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Energy Booster

Engineering professor's research one day could save power companies millions and lead to decreased electricity cost for consumers.
Research  |  Jan 20, 2015  |  By Megan Downs
Kwang Kim, Southwest Gas Professor of Energy and Matter at UNLV. (R. Marsh Starks/UNLV Photo Services)

After nearly 25 years of digging deep into surface modification -- the branch of materials science that explores the outer parts of all things solid -- UNLV's Kwang Kim has emerged as a thought leader in developing and deploying a technology that helps condensers at steam-power plants function more efficiently.

The technology, called "dropwise condensation," could one day save power companies millions and lead to decreased electricity costs for consumers around the globe.

Condensation is a familiar part of daily life: Think of water vapor, for example, forming droplets on a cold bottle of soda. At power plants, a similar process occurs at heat-exchanging units called condensers. Here, exhaust steam from electricity-producing turbines condenses into water that is recirculated to a boiler. The boiler heats it and produces steam that's pumped back into the turbines.

But the process isn't perfect. When water molecules adhere to the surface of the condenser's collection tubes they create a thin film of moisture. This "film condensation" tends to make heat transfer less robust than it might be.

Working in collaboration with the Daejeon-based Korea Institute of Energy Research, Kim and his team found that by coating condenser tubes with a water repelling, or hydrophobic, substance they can manipulate the water to form droplets instead film.

"The film is the killer for heat transfer," says Kim, who serves as the Southwest Gas Professor of Energy and Matter in the Howard R. Hughes College of Engineering. "In what we have done, if you look at the surface of the tube, the condensate drops off instead of creating a film. This creates a cost savings for the power plant. You can maintain the size of these drops and transfer more heat. Intrinsically, you will have better power plant efficiency. It all interconnects and makes things quite interesting."

The dropwise condensation method can improve heat transfer by more than 200 percent in some steam-producing environments, says Kim, who is also a fellow with the American Society of Mechanical Engineers. Its wider application, he adds, could even revolutionize the way steam plants are constructed.

In a typical power plant using steam, condensers take up a very large footprint of a building. With Kim's coating, their footprint could shrink to a much smaller size.

NBD Nanotechnologies, a Boston-based venture company, took note of Kim's research nearly two years ago.

"They looked at the entire playground of research and noticed that this guy is always popping up. They said, 'Why don't we visit him?'" Kim recalls. "They knew we had one invention that is quite unique. The industry was ignoring this particular application, and we just happened to put things together in the right context."

One patent application had been filed on the technology, and in January 2014 UNLV finalized the licensing deal. Also, NBD hired Bong June Zhang, a postdoctoral scholar and Kim's former doctoral student who had worked closely on the project. As NBD finalizes the product for commercial use, Zhang will be an important part of the testing process.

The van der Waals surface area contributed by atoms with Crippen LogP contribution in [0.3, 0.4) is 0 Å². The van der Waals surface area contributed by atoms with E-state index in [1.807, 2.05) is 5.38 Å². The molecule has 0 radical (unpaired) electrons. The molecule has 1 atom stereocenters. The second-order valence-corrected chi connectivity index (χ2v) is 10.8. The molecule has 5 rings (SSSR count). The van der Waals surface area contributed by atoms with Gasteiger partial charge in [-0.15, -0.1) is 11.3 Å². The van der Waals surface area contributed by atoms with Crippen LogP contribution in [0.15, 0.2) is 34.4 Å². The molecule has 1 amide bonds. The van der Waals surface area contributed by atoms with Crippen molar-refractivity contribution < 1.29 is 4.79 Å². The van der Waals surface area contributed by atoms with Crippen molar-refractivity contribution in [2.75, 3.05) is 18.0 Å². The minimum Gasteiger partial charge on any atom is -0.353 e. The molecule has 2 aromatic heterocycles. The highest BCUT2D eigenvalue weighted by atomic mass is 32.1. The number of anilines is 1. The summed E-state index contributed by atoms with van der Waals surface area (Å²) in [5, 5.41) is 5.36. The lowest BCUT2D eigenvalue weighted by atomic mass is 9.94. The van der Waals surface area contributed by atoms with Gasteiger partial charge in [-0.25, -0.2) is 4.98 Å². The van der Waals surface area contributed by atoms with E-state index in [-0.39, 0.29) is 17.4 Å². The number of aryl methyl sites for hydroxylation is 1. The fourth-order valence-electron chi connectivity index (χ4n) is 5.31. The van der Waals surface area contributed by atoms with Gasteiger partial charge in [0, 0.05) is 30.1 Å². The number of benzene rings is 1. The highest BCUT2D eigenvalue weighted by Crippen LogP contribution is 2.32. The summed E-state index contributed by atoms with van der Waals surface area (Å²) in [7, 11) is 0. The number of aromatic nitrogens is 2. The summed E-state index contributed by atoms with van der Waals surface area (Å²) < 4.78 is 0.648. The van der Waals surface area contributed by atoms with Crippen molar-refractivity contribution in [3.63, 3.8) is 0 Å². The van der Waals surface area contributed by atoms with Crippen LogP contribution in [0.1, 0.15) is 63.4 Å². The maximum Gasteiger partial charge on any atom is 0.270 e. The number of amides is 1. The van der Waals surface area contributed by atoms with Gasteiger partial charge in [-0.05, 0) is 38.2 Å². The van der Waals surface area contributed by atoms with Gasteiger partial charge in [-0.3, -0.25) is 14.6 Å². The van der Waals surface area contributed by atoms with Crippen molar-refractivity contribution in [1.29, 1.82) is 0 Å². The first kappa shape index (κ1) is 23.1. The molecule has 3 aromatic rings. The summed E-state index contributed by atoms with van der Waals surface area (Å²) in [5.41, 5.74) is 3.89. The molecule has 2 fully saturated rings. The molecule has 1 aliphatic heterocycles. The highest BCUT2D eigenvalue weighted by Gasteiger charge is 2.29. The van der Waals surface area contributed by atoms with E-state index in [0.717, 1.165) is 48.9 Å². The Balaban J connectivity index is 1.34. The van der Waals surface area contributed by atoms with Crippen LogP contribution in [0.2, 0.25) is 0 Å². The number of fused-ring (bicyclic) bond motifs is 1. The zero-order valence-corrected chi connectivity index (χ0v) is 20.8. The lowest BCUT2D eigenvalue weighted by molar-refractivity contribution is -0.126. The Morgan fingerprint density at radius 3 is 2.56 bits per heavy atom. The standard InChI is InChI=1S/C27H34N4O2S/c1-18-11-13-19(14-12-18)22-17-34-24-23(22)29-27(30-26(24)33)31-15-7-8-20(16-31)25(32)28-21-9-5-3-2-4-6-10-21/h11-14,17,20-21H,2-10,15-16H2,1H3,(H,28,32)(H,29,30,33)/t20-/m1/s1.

"This is a great example of a technology developed at a university finding a great commercial partner to create a product to benefit the public," says Zachary Miles, UNLV's executive director of technology transfer and economic development. "We are excited about this partnership and look forward to working with NBD in the future."

The coating may have other important applications as well. It could be used one day to turn fog into water in countries and regions that lack water resources, could boost the performance of everyday condenser-dependent appliances like refrigerators, or speed the "deicing" of frost-bound passenger planes.

The dropwise method is just one of many discoveries Kim has made during his career. His research interests also encompass a wide spectrum of energy systems and active materials and sensors, blending expertise and concepts from mechanical engineering, physics, biology and more. In his Active Materials and Smart Living Laboratory at UNLV, Kim provides an environment that promotes the acquisition of the skills and attitudes students need to become great innovators.

Among Kim's ongoing projects is an investigation aimed at developing a battery system that uses a unique composite material as part of an electrochemical cell for energy conversion. The device could offer several advantages over conventional batteries: lower maintenance, a longer cycle life, and unlimited scalability of energy capacity. It could be particularly attractive for electric vehicles, for example, since the batteries could be easily -- and almost instantly -- recharged.

Finally, Kim is currently at work on a next-generation "robotic catheter," one using an ionic polymer-metal composite artificial muscle, for use in medical therapy and diagnosis. The National Science Foundation is supporting the project.

Kim has authored and co-authored more than 325 publications, including 148 refereed journal papers and three monographs. His research has been funded by NASA, the U.S. Office of Naval Research, the U.S. Department of Energy, the Army Research Office, the National Science Foundation, private companies, and other organizations.

UNLV Innovation Magazine, 2014